According to the DSM-IV, the criteria for diagnosing childhood and adolescent depression are identical to those for adults, apart from the fact that irritability can appear instead of sadness. In addition, the depressed child tends to exhibit anxiety symptoms (for example, abandonment anxiety), somatic complaints and behavioural modifications to a greater extent than adults. This clinical profile, even though it is not specific, must cause the clinician to suspect depression.
The age of the depressed child and his/her mental level play a central role in the clinical profile of the disorder. Most children do not demonstrate affective verbal expressions before the age of 7. They express depression by means of nonverbal communication, such as facial expressions or bodily stance, whose exact interpretation by the clinician demands considerable experience and sensitivity. At school age, not only does the child's ability to verbally describe his/her mood improve, but teachers' parameters are added as well as the child's functional level in school as a means of evaluating his/her condition. In adolescence, depression becomes gradually more similar to adult depression.
In treating the child who is suffering from ADHD, it is important to remember that psychostimulants are liable to arouse a clinical depression which was previously covert. Depressive symptoms also play a prominent role in the clinic for children with CD/ODD. On the other hand, a behaviour disorder may lead the child to recurrent social failures that in turn lead to damage of self-worth and subsequently to depression. Accordingly, depression is one of the main phenomena that must be examined and discounted in children exhibiting any kind of behaviour disorder. This demand is especially vital in light of the empathic failure that these children create, due to which internalizing disorders are not examined or diagnosed sufficiently .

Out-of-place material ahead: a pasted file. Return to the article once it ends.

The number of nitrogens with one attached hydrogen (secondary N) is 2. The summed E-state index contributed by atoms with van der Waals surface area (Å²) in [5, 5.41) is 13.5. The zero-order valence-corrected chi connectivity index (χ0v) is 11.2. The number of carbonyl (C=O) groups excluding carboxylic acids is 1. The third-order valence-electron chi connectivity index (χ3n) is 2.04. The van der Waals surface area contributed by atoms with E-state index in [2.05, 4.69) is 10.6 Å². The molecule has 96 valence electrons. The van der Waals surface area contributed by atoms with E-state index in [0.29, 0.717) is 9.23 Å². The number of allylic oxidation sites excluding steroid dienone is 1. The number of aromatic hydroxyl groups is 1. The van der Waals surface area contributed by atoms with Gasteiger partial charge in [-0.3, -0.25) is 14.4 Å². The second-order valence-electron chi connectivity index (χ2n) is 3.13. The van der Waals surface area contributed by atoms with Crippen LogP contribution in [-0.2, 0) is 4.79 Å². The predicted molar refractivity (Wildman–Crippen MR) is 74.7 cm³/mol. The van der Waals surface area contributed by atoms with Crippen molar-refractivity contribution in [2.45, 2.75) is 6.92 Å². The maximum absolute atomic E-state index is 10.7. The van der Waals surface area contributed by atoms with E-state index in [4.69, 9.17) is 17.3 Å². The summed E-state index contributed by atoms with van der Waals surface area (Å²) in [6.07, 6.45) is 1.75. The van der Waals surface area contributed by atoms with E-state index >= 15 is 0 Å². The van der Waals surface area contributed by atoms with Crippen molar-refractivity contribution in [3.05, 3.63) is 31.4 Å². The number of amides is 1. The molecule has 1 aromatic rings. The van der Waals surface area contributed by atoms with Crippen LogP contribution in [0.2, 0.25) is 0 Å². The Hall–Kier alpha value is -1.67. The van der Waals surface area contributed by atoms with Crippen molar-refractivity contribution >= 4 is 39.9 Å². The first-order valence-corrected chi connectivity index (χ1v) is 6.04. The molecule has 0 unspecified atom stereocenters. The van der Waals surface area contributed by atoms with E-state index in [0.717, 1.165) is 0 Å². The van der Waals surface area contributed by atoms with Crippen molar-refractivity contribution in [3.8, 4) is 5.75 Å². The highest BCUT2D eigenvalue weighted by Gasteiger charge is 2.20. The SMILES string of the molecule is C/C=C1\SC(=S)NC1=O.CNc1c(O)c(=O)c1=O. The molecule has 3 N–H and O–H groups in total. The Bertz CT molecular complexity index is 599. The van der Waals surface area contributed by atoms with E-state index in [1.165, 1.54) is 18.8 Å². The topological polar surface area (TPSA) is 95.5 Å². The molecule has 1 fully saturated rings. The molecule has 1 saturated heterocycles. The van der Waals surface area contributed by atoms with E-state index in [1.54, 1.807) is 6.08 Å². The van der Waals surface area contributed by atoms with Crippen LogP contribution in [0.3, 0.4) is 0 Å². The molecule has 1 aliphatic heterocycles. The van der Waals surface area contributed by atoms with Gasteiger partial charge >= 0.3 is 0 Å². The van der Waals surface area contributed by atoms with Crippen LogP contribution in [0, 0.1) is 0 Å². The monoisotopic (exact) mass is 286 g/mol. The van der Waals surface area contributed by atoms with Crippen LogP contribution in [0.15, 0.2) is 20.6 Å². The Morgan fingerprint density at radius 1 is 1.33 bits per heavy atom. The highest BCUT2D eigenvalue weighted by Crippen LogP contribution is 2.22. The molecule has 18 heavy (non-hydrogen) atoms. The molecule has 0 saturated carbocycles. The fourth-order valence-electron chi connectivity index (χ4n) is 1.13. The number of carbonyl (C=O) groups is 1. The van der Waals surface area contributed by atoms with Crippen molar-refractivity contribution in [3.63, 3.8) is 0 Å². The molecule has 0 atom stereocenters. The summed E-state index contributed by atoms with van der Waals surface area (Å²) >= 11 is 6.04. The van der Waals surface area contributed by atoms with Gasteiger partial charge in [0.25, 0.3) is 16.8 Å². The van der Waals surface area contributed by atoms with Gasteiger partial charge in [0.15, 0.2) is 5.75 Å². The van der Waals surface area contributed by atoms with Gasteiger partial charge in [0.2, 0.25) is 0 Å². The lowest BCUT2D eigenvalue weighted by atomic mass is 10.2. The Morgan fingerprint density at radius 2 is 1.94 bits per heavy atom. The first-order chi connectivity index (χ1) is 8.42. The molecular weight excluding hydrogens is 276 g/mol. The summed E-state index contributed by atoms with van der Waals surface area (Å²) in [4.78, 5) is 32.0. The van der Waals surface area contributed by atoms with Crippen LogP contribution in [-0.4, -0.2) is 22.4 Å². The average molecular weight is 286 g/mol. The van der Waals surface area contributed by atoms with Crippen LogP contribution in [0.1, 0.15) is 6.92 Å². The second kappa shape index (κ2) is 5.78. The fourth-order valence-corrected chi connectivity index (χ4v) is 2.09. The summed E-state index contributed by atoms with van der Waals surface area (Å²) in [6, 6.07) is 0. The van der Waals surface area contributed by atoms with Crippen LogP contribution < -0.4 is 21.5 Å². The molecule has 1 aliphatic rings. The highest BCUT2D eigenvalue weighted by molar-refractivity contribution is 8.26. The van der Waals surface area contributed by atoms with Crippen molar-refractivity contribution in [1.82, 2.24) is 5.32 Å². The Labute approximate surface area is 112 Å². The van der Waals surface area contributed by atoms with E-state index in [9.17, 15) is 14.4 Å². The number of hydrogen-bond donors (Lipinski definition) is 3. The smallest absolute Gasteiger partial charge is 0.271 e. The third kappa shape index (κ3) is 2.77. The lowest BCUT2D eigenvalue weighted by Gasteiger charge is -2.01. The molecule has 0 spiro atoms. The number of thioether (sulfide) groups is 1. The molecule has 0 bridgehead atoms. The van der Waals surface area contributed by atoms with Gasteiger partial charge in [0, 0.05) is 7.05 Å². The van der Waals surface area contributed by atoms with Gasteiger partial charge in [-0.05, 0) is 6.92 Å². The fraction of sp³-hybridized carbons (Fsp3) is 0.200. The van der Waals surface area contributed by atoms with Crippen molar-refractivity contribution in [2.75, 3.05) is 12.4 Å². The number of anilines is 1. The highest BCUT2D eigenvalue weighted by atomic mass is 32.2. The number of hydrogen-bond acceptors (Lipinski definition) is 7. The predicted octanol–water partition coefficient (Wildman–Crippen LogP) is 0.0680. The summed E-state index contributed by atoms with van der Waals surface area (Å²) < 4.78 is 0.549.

PTSD is also characterized by a high prevalence of depressive symptoms. Many children who exhibit clinical depression conceal a history of acute or chronic trauma. In addition, these children are liable to be ''many-layered'': i.e. depression may be the most prominent clinical feature, and only a more in-depth evaluation will make it possible to locate the old trauma and other characteristics of PTSD, which are hiding beneath the behavioural turmoil. This combination of PTSD and depression is one of the most challenging and difficult to decipher conditions among those included under the heading of ''the difficult child''.
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